Why the Strength of the Pound Doesn’t Matter Like it Used To

The slump in the value of the pound against the euro and the dollar which took place following the Brexit referendum is open to different interpretations. For the hardest Brexiter it is merely a correction to the strength of the pound which was long overdue, will boost the profitability of UK firms exporting to the continent and will encourage more foreign visitors to come to the UK.

Remainers, on the other hand, point to the impact on imports – forcing prices higher and fuelling wider inflation – and the fact that it could help to trigger a flight of capital as the pound is seen as less of a ‘safe haven’. What isn’t up for debate, however, is the fact that, from the point of view of the rest of the world and for as long as Brexit uncertainty remains ongoing, the pound is going to remain a fairly small player upon the global stage. For proof of this, look no further than the fact that currency speculation in the markets is, at the moment, centred upon the dollar vs the euro, and the question of which is going to be effected the most dramatically by the monetary policy the respective central banks are about to unveil.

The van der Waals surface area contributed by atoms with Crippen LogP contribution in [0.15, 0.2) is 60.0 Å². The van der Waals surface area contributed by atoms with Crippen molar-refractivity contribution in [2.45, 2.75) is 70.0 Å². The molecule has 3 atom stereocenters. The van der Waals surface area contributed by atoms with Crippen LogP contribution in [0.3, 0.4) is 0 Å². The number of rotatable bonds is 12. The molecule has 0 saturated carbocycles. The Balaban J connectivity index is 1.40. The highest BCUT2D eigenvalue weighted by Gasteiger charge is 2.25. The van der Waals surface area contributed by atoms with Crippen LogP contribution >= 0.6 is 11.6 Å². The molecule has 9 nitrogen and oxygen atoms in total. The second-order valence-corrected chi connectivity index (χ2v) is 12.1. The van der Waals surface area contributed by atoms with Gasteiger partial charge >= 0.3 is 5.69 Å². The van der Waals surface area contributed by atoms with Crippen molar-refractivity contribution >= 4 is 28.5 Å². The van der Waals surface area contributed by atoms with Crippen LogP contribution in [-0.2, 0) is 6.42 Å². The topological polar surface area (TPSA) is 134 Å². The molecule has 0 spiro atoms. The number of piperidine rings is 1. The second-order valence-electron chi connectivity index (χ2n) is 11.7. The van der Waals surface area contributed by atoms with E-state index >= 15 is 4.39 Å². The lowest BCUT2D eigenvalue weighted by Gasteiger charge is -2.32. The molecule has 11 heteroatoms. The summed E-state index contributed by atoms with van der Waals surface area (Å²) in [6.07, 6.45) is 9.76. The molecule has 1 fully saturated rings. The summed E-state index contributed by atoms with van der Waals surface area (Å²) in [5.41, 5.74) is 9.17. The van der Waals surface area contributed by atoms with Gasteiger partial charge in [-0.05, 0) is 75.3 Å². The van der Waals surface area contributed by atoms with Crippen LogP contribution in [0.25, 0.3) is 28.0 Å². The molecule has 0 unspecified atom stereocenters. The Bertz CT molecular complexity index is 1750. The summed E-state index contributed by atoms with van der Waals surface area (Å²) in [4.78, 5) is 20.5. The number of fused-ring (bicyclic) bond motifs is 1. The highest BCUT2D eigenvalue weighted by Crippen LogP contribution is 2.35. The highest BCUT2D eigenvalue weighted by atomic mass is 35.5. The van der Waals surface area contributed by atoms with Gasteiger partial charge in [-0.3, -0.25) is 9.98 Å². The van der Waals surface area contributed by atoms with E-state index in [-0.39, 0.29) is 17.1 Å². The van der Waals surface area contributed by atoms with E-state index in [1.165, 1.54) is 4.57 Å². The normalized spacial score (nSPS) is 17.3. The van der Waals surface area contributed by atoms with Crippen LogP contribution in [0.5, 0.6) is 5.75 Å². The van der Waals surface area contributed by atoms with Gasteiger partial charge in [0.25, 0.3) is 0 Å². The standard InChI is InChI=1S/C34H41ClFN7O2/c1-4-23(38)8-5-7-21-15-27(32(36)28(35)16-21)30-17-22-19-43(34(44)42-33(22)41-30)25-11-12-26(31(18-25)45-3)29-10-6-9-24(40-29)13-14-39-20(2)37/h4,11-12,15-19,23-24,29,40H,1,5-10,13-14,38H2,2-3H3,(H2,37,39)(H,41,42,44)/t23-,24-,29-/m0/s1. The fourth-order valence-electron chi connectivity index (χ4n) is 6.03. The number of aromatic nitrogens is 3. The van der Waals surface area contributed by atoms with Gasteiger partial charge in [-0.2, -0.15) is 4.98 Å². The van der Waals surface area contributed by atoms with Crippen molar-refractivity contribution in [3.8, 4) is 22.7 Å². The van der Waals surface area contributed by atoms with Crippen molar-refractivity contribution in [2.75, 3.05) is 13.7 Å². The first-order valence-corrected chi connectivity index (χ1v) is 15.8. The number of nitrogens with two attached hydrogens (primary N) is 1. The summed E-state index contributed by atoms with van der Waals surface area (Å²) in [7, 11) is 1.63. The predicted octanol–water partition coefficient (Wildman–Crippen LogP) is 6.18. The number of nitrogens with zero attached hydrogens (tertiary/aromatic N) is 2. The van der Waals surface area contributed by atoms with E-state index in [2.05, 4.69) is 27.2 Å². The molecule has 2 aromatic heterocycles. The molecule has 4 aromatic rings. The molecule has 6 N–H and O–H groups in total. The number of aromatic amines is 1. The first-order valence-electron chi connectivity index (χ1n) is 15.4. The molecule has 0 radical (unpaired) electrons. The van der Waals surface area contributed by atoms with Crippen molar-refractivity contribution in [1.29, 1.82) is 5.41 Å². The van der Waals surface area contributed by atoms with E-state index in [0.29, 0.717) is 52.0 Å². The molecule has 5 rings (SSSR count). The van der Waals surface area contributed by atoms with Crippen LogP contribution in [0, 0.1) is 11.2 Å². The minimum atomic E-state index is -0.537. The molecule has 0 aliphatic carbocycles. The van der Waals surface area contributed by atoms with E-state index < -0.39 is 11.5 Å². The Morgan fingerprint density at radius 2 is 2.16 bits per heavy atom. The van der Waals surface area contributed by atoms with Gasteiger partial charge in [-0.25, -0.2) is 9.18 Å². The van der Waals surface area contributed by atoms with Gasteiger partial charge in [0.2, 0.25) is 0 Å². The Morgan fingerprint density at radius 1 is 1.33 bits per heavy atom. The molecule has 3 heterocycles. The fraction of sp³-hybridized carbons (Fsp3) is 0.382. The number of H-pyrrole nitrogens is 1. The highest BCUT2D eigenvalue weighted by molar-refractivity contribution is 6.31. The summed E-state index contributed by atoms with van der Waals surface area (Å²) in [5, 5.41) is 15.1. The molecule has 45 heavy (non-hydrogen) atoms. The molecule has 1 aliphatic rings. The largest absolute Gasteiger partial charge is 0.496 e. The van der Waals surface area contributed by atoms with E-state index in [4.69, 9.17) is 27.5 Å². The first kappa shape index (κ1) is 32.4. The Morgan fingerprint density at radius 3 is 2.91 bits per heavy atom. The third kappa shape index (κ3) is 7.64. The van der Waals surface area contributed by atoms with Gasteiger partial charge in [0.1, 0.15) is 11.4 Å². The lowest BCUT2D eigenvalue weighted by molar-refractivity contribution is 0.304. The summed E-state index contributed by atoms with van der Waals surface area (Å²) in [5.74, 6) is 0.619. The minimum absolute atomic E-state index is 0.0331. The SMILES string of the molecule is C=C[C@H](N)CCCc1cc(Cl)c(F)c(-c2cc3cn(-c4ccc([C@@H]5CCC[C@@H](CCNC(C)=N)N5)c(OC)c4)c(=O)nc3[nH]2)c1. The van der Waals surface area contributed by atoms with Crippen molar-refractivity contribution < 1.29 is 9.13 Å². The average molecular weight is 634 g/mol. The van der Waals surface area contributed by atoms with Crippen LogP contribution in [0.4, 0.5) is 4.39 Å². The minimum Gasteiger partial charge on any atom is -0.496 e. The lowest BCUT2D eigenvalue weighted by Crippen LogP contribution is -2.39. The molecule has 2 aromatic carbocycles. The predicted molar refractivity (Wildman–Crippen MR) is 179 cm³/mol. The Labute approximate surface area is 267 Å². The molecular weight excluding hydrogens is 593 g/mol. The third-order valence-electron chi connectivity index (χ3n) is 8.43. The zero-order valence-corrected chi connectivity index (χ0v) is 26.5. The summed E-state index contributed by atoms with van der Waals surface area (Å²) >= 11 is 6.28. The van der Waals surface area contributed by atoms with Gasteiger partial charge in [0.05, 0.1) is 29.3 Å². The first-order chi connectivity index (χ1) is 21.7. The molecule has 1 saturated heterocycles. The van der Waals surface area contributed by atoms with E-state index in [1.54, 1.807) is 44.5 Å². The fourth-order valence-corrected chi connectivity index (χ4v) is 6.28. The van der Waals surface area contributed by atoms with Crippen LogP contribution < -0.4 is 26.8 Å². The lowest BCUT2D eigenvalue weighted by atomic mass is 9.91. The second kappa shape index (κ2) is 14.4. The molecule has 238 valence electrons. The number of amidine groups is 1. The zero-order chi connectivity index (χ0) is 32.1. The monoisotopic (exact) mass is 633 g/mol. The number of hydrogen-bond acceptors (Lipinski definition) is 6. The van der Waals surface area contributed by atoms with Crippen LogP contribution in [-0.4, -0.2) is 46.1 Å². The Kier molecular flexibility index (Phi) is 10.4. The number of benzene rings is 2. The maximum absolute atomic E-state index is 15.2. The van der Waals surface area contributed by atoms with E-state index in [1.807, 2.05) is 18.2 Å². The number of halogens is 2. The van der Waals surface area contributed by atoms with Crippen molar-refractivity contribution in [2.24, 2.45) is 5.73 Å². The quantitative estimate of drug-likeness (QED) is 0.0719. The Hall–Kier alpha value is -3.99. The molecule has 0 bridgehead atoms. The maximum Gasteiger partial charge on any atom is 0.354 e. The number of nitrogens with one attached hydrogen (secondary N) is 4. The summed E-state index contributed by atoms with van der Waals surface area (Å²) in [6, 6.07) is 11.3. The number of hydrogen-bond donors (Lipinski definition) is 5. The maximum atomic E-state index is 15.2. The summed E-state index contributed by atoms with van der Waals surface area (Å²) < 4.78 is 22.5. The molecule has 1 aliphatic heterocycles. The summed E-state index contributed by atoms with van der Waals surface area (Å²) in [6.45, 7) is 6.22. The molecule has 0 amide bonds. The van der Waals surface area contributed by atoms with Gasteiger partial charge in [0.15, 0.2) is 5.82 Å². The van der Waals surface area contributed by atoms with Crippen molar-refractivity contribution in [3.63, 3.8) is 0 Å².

When the European Central Bank (ECB) meets this week it will be in order to discuss – amongst other things – the European quantitative easing (QE) programme. President of the ECB, Mario Draghi, has reportedly been holding back on any moves to raise interest rates until the Bank stops buying bonds in order to keep the economy ticking over. Until now, the worry has presumably been that the European economy as a whole was still too fragile to deal with any tapering off of QE. The fact that the winding down of QE may well be on the agenda at the next meeting has prompted hopes that this could lead to a rise in interest rates which will provide a powerful boost to the euro.

Over in the US, at the same time, a mirror image of this situation is taking place. The market has stayed remarkably high despite economic data which has been somewhat variable, and this strength has been underpinned by an expectation that the Federal Reserve is planning to raise interest rates in December. There are still some caveats attached to this presumption, mainly revolving around the trade balance and GDP figures for the third quarter of the year, but the expectation driving the markets higher is that a more ‘hawkish’ approach from the Federal Reserve will see rates rising as a prelude to an easing of the regulations which banks have been operating under since 2007/8.

The irony of the situation is that the expectation of a tapering off of QE in Europe has become so strong that, were it not to emerge, the euro may drop as a rise in interest rates recedes further into the future. With most of the US markets having already priced in any potential rise in interest rates, the pressure is probably resting on the ECB to a greater degree than the Federal Reserve. No matter what happens, it’s easy to see how the Brexit process, and the impact it has had and is continuing to have on the strength of the pound, is regarded by the wider world and its currency markets as little more than a sideshow.

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